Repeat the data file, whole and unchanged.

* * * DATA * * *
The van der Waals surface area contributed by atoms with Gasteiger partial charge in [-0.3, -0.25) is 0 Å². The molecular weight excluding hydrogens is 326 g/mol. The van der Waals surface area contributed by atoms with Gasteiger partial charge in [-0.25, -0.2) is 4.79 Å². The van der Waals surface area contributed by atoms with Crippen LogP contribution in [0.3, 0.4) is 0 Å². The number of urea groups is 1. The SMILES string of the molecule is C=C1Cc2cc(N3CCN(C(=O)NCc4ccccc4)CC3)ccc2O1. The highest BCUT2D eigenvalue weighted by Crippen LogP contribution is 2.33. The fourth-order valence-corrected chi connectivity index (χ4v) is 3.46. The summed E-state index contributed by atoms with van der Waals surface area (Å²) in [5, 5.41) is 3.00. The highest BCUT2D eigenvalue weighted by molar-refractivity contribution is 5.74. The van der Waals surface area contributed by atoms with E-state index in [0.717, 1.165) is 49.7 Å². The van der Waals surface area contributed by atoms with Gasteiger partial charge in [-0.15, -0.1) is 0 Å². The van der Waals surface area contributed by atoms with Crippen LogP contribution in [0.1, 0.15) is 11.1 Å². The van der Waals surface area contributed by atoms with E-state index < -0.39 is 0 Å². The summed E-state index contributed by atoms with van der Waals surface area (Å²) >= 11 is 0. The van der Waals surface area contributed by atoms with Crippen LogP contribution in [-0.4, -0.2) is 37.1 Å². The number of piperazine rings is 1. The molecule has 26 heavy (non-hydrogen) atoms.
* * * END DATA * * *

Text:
The van der Waals surface area contributed by atoms with Gasteiger partial charge in [-0.3, -0.25) is 0 Å². The molecular weight excluding hydrogens is 326 g/mol. The van der Waals surface area contributed by atoms with Gasteiger partial charge in [-0.25, -0.2) is 4.79 Å². The van der Waals surface area contributed by atoms with Crippen LogP contribution in [0.3, 0.4) is 0 Å². The number of urea groups is 1. The SMILES string of the molecule is C=C1Cc2cc(N3CCN(C(=O)NCc4ccccc4)CC3)ccc2O1. The highest BCUT2D eigenvalue weighted by Crippen LogP contribution is 2.33. The fourth-order valence-corrected chi connectivity index (χ4v) is 3.46. The summed E-state index contributed by atoms with van der Waals surface area (Å²) in [5, 5.41) is 3.00. The highest BCUT2D eigenvalue weighted by molar-refractivity contribution is 5.74. The van der Waals surface area contributed by atoms with E-state index in [0.717, 1.165) is 49.7 Å². The van der Waals surface area contributed by atoms with Gasteiger partial charge in [-0.15, -0.1) is 0 Å². The van der Waals surface area contributed by atoms with Crippen LogP contribution in [0.1, 0.15) is 11.1 Å². The van der Waals surface area contributed by atoms with E-state index < -0.39 is 0 Å². The summed E-state index contributed by atoms with van der Waals surface area (Å²) >= 11 is 0. The van der Waals surface area contributed by atoms with Crippen LogP contribution in [-0.4, -0.2) is 37.1 Å². The number of piperazine rings is 1. The molecule has 26 heavy (non-hydrogen) atoms.